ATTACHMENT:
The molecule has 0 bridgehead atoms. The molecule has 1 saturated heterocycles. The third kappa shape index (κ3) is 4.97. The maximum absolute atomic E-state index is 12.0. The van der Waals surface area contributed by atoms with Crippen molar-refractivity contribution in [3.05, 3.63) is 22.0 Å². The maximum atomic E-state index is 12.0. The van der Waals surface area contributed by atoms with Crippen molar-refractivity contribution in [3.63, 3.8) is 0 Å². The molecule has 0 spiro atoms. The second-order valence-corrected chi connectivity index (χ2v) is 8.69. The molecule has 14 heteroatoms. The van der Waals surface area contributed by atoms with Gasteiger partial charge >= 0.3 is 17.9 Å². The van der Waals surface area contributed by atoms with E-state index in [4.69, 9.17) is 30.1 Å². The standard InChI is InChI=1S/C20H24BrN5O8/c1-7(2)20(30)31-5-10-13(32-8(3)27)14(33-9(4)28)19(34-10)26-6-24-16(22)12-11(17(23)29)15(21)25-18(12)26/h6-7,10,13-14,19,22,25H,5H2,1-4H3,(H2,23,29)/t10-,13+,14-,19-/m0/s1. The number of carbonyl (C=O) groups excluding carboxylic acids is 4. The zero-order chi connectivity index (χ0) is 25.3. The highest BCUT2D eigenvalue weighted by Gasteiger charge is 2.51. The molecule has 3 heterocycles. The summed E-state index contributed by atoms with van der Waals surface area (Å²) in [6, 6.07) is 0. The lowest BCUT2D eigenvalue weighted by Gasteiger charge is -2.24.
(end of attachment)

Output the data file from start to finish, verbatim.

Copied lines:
The molecule has 0 bridgehead atoms. The molecule has 1 saturated heterocycles. The third kappa shape index (κ3) is 4.97. The maximum absolute atomic E-state index is 12.0. The van der Waals surface area contributed by atoms with Crippen molar-refractivity contribution in [3.05, 3.63) is 22.0 Å². The maximum atomic E-state index is 12.0. The van der Waals surface area contributed by atoms with Crippen molar-refractivity contribution in [3.63, 3.8) is 0 Å². The molecule has 0 spiro atoms. The second-order valence-corrected chi connectivity index (χ2v) is 8.69. The molecule has 14 heteroatoms. The van der Waals surface area contributed by atoms with Gasteiger partial charge >= 0.3 is 17.9 Å². The van der Waals surface area contributed by atoms with E-state index in [4.69, 9.17) is 30.1 Å². The standard InChI is InChI=1S/C20H24BrN5O8/c1-7(2)20(30)31-5-10-13(32-8(3)27)14(33-9(4)28)19(34-10)26-6-24-16(22)12-11(17(23)29)15(21)25-18(12)26/h6-7,10,13-14,19,22,25H,5H2,1-4H3,(H2,23,29)/t10-,13+,14-,19-/m0/s1. The number of carbonyl (C=O) groups excluding carboxylic acids is 4. The zero-order chi connectivity index (χ0) is 25.3. The highest BCUT2D eigenvalue weighted by Gasteiger charge is 2.51. The molecule has 3 heterocycles. The summed E-state index contributed by atoms with van der Waals surface area (Å²) in [6, 6.07) is 0. The lowest BCUT2D eigenvalue weighted by Gasteiger charge is -2.24.